Knowledgeably discuss off-the-shelf products for home access and environmental control among people with disabilities;

• Compare and contrast competing smart home platforms;

• Consider affordable, practical strategies for implementing smart home solutions for people with disabilities.


Tony Gentry received his B.A. in history and literature from Harvard College, his M.A. in occupational therapy from New York University and his Ph.D. in instructional technology from the University of Virginia. Over the past decade, Dr. Gentry has conducted multiple research studies, with $2 million in funding from the Department of Defense, National Institutes of Disability Rehabilitation and Research (NIDRR), Commonwealth Neurotrauma Initiative Fund, VCU Community Engagement Fund, and others.  These research efforts have won awards or citations from the University of Virginia, Virginia Commonwealth University, the Rehabilitation Engineering Society of North America (RESNA) and the Virginia Department of Aging and Rehabilitation Services (DARS), among others.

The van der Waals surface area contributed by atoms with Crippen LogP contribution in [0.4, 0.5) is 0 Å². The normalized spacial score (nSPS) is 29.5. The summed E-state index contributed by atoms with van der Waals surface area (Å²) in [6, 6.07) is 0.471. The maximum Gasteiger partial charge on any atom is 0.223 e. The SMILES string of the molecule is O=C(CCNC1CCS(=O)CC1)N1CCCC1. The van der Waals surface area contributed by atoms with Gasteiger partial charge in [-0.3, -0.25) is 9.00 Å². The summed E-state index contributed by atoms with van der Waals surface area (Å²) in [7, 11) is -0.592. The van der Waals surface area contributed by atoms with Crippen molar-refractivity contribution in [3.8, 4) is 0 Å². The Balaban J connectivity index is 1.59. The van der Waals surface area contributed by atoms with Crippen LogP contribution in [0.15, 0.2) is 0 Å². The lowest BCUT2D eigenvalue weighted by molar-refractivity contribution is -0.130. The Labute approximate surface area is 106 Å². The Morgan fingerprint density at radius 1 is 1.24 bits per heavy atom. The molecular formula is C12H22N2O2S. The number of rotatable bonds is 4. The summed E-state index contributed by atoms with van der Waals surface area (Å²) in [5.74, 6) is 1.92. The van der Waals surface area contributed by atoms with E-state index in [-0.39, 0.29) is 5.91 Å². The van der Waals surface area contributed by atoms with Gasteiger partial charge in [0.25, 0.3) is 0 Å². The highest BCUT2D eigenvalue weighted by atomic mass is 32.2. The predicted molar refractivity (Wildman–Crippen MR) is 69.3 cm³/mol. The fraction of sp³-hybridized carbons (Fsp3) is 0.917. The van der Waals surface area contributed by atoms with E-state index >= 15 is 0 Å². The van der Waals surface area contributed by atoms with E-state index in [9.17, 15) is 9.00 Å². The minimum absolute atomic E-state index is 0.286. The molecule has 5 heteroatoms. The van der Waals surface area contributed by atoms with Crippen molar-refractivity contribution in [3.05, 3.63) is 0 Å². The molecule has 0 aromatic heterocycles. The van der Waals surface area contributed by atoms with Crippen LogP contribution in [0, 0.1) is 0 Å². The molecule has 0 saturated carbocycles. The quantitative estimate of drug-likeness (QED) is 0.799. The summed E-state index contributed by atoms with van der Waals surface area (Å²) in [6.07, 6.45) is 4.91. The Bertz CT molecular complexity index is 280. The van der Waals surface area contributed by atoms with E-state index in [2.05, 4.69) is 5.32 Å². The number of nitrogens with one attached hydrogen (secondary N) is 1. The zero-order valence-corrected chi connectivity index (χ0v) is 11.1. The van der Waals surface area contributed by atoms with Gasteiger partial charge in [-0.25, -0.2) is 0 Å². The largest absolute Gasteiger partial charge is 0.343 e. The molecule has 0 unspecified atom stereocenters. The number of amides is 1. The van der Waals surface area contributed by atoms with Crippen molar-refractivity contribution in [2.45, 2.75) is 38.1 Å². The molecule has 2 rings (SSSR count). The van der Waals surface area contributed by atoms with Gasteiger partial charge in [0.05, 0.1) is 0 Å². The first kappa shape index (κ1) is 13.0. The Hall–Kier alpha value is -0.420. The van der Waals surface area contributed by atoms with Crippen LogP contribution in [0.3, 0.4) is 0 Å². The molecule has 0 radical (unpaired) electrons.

Session:  "But What if They Can?"

"But What if They Can?"  is not just about creating opportunities, it's about changing perspectives.  Join me in a conversation that will challenge how you think about "people with disabilities".  We will talk about why words, thoughts, and perceptions have the potential to be bigger barriers than ANY environmental factor. I'll share stories and examples of kids and young adults who are using technology to conquer not only the barriers the world presents but those monstrous barriers of perception. Finally, we will discuss how each of YOU has infinite power to change the world by changing perspective, often by simply posing the question:But what if they can?